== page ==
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New York, New York, May 11, 1918
to Gweneth Howarth, Ripponden, Halifax, England
Carl Richard (April 22, 1962)
Michelle Catherine (August 13, 1968)
February 15, 1988
B.S. Massachusetts Institute of Technology, 1939
Ph.D. Princeton University, 1942
Research Assistant, Princeton University, 1940-41
United States Government (Manhattan Project) 1941-45
Professor of Theoretical Physics, Cornell University, 1945-50
Visiting Professor, California Institute of Technology, 1950
Professor of Theoretical Physics, Caltech, 1950-59
Richard Chace Tolman Professor of Theoretical Physics, Caltech, 1959-88
Albert Einstein Award (Princeton), 1954
Atomic Energy Commission E.O. Lawrence Award, 1962
Elected Foreign Member of the Royal Society, 1965
Nobel Prize for Physics (for work in quantum electrodynamics), 1965
Oersted Medal for Teaching, Caltech, 1972
Niels Bohr International Gold Medal, 1973
Dr. Feynman also served as a leading member of the Rogers
Commission, which investigated the cause of the 1986 Space
Shuttle Challenger accident.
Those who knew Dr. Feynman remember him as an extraordinarily brilliant theoretical physicist, a passionate and inspiring teacher, a witty and lucid public speaker, a lover of practical jokes, a devoted family man, and a strong advocate for honesty in science and public policy. In his personal appendix to the Rogers Commission report, he concluded, "For a successful technology, reality must take precedence over public relations, for nature cannot be fooled." He published numerous scientific papers, and several popular books for lay readers.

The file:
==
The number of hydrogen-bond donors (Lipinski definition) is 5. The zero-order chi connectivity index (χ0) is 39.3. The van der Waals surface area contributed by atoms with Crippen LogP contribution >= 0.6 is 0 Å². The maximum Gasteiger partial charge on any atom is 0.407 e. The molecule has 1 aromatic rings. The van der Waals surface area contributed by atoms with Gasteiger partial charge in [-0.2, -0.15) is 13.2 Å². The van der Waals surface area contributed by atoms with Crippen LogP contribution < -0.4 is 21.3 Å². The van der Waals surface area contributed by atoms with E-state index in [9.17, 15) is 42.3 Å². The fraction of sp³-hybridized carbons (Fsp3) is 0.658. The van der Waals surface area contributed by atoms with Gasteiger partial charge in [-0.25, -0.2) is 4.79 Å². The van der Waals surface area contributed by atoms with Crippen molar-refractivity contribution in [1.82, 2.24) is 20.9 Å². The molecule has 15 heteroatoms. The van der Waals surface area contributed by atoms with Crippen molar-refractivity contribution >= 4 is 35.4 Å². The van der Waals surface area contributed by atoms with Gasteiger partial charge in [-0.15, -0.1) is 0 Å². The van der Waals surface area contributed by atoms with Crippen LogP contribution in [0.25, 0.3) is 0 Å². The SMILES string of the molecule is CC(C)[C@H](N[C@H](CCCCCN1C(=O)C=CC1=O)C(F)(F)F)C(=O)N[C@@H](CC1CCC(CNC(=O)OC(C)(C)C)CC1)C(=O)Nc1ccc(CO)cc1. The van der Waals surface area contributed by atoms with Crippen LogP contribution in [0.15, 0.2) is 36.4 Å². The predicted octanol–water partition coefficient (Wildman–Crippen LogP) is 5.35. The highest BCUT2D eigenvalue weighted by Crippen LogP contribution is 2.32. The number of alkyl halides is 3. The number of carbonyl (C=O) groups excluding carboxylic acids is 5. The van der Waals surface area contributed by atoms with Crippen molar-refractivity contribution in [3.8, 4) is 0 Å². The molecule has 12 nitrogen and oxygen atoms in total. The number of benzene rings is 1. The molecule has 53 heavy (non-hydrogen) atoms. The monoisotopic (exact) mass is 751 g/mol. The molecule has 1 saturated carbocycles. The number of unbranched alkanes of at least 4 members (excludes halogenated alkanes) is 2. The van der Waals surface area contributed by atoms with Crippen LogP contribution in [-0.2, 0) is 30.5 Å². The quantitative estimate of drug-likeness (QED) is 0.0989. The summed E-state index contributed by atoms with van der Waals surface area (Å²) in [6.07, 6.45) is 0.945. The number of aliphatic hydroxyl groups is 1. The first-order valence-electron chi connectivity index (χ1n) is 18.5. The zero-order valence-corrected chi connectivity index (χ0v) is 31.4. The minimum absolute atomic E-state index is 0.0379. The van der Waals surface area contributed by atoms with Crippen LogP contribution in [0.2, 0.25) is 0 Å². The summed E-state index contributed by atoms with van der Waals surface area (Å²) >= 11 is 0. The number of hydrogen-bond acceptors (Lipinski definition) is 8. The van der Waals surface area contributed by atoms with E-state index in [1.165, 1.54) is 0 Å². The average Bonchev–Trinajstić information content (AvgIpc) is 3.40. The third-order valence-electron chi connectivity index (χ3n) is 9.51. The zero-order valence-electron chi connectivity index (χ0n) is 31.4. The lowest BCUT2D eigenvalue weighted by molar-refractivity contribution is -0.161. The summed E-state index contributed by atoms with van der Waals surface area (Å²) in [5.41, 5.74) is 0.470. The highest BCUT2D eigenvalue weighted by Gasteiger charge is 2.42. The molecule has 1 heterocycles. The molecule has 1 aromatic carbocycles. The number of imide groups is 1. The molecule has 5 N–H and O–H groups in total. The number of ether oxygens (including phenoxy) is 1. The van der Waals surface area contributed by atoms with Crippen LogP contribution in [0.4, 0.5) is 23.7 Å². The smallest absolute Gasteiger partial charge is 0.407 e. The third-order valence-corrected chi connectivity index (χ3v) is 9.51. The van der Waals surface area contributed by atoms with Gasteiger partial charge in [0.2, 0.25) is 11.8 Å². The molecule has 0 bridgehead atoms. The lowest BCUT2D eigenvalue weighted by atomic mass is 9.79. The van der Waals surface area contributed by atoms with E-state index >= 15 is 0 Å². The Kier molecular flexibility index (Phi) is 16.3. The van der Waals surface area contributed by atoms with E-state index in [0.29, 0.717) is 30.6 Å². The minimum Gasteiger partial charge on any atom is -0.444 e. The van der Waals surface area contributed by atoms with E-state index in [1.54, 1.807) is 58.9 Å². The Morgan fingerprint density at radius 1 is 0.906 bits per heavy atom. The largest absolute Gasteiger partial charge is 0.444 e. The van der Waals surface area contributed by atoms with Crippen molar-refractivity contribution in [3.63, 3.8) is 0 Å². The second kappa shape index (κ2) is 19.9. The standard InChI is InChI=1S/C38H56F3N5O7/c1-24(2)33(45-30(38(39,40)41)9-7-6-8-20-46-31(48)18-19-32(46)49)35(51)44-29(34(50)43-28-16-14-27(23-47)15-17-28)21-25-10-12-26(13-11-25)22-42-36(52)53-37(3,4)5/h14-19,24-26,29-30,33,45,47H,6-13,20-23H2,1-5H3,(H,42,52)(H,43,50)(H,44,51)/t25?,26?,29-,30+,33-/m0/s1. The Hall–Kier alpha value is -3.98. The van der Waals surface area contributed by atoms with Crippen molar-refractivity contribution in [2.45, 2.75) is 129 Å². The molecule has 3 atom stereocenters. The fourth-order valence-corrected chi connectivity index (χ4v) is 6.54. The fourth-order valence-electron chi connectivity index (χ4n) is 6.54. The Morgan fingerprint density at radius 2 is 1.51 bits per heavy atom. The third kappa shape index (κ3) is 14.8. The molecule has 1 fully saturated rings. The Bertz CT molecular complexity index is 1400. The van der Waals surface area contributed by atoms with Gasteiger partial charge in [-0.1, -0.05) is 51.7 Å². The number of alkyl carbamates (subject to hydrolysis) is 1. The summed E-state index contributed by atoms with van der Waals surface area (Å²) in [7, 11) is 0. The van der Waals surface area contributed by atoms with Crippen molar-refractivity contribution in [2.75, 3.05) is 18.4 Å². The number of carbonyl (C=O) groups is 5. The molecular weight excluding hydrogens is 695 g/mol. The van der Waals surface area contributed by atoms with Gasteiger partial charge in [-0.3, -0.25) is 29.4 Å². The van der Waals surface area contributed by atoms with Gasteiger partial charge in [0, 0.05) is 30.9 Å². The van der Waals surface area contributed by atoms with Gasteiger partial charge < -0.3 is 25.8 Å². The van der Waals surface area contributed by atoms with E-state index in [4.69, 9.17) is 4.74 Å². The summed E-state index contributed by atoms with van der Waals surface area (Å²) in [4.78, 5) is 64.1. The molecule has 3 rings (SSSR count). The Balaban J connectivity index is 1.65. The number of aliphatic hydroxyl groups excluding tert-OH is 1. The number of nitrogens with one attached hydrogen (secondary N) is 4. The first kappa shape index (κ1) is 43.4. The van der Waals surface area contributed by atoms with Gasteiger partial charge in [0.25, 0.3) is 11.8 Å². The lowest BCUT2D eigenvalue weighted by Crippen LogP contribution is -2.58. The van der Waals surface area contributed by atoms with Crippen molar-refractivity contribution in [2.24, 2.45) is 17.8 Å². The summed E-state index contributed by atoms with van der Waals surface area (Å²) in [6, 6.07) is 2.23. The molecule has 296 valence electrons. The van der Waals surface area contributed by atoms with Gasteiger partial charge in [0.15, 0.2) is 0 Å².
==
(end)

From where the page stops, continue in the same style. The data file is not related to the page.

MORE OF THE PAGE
Dr. Feynman spoke at Caltech in 1959 on the topic, "There's Plenty of Room at the Bottom." In that talk, he pointed toward the feasibility of molecular nanotechnology. It is because of that speech that the Feynman Prize is named in his honor.
"A magician does things that nobody else can do and that seem completely unexpected, and that is Feynman" -- Hans Bethe
Surely You're Joking, Mr. Feynman -- by R. Feynman
What Do You Care What Other People Think, Mr. Feynman? -- by R. Feynman
Six Easy Pieces -- Some easy physics lectures
The Feynman Lectures on Physics -- Texts of lectures at CalTech
QED - by R. Feynman
Feynman Lectures on Gravitation -- by R. Feynman
Genius: The Life and Times of Richard Feynman -- by James Gleick
Most of the Good Stuff: Memories of Richard Feynman -- edited by Laurie Brown and John Ridgen
No Ordinary Genius: The Illustrated Richard Feynman -- by Christopher Sykes
The Beat of a Different Drum -- by Jagdish Mehra
Tuva or Bust! -- by Ralph Leighton
Information on ordering these publications online from the
California Institute of Technology bookstore can be obtained on
the World Wide Web at http://www.cco.caltech.edu/~citbook/.
[More information about Dr. Richard P. Feynman is available on the Web.]
Foresight Institute's goal is to guide emerging technologies to improve the human condition. Foresight focuses its efforts upon nanotechnology and upon systems that will enhance knowledge exchange and critical discussion, thus improving public and private policy decisions.